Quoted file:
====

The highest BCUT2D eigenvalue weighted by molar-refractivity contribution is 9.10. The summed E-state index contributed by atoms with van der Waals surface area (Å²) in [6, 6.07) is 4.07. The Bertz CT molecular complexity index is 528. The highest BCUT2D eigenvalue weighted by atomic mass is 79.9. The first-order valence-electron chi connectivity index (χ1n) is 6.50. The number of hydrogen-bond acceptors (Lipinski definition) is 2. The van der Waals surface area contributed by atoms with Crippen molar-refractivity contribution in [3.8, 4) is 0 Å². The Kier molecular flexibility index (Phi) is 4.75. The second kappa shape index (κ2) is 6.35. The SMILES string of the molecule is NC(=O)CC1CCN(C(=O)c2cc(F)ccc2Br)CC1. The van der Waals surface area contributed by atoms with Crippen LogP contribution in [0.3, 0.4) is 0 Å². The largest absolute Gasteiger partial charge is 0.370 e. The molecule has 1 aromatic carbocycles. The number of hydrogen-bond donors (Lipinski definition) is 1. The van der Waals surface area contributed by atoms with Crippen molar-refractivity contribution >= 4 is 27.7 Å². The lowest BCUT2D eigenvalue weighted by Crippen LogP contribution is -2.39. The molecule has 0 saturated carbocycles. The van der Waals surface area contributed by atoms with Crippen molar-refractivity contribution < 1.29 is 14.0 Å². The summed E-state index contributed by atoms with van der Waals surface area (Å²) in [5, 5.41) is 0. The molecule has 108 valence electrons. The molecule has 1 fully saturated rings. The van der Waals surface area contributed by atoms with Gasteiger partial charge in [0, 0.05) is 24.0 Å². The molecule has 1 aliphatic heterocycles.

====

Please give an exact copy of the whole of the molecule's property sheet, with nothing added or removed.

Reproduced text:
The highest BCUT2D eigenvalue weighted by molar-refractivity contribution is 9.10. The summed E-state index contributed by atoms with van der Waals surface area (Å²) in [6, 6.07) is 4.07. The Bertz CT molecular complexity index is 528. The highest BCUT2D eigenvalue weighted by atomic mass is 79.9. The first-order valence-electron chi connectivity index (χ1n) is 6.50. The number of hydrogen-bond acceptors (Lipinski definition) is 2. The van der Waals surface area contributed by atoms with Crippen molar-refractivity contribution in [3.8, 4) is 0 Å². The Kier molecular flexibility index (Phi) is 4.75. The second kappa shape index (κ2) is 6.35. The SMILES string of the molecule is NC(=O)CC1CCN(C(=O)c2cc(F)ccc2Br)CC1. The van der Waals surface area contributed by atoms with Crippen LogP contribution in [0.3, 0.4) is 0 Å². The largest absolute Gasteiger partial charge is 0.370 e. The molecule has 1 aromatic carbocycles. The number of hydrogen-bond donors (Lipinski definition) is 1. The van der Waals surface area contributed by atoms with Crippen molar-refractivity contribution >= 4 is 27.7 Å². The lowest BCUT2D eigenvalue weighted by Crippen LogP contribution is -2.39. The molecule has 0 saturated carbocycles. The van der Waals surface area contributed by atoms with Crippen molar-refractivity contribution < 1.29 is 14.0 Å². The summed E-state index contributed by atoms with van der Waals surface area (Å²) in [5, 5.41) is 0. The molecule has 108 valence electrons. The molecule has 1 fully saturated rings. The van der Waals surface area contributed by atoms with Gasteiger partial charge in [0, 0.05) is 24.0 Å². The molecule has 1 aliphatic heterocycles.